Thomas Menino, Boston’s first Italian-American and longest-serving mayor, died last week. “My No. 1 thing,” he said in an interview two years ago, “is bringing racial harmony to the city.” Boston was in the second year of court-ordered busing to desegregate its schools when we moved there in the fall of 1975. Each morning we watched a caravan of yellow buses, filled with black school kids and escorted by police on motorcycles, wind through streets packed with jeering white people and climb to the top of Bunker Hill, where police sharpshooters waited on the roof of Charlestown High School.
For almost a century, Charlestown had been one of Boston’s poorest, toughest and least diverse neighborhoods, almost 100% white and overwhelmingly Irish-American. Its decrepit public-housing project below the Tobin Bridge exhibited the same pathologies – high crime, single mothers, school dropouts – which Daniel Moynihan had ascribed to the black ghetto.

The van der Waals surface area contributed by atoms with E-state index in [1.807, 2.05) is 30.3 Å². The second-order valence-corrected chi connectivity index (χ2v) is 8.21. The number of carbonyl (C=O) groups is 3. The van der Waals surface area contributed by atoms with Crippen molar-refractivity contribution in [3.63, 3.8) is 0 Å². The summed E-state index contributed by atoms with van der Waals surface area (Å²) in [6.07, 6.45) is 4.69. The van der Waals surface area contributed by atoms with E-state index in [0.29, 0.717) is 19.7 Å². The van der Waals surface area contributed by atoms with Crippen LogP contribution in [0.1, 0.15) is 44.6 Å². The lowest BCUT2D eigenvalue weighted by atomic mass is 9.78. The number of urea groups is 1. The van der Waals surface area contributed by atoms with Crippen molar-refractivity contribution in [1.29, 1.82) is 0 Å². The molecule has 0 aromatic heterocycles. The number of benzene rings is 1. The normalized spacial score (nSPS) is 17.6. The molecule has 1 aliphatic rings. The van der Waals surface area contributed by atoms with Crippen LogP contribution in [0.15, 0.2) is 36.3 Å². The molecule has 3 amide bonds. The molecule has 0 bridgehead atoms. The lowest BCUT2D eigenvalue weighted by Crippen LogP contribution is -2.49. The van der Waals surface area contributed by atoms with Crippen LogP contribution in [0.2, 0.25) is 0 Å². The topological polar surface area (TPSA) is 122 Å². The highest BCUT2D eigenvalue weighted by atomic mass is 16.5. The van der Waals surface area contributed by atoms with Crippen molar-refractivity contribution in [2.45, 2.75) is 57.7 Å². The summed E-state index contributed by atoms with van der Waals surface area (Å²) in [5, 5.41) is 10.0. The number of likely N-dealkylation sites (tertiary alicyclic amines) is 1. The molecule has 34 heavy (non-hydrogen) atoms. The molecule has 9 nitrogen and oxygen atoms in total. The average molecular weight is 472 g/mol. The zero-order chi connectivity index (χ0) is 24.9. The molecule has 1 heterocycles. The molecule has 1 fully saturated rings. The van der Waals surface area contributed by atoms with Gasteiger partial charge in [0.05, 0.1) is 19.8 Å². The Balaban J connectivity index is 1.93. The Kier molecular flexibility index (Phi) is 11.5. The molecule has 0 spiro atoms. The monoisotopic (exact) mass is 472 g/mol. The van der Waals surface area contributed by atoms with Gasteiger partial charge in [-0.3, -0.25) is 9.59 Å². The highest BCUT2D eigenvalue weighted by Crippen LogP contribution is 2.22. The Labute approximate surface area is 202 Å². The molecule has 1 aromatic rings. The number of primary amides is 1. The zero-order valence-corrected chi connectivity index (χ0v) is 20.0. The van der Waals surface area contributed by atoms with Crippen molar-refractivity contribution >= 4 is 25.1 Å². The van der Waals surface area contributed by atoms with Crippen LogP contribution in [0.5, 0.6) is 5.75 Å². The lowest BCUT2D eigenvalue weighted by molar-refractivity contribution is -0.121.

It was a tense time in Boston, where politics was dominated by an uneasy alliance of Irish- and Italian-Americans who pandered to the city’s long history of ethnic hatreds and fortress neighborhoods. Menino, who lived his entire life just blocks from his birth, knew firsthand that Boston’s neighborhoods are also its strength – and instead of using his own heritage as a wall against outsiders and a barrier to change, he cited it as the basis for reaching out to immigrants and minorities. He had been there too, and he recognized that Boston's diverse peoples could be harnessed for its common good.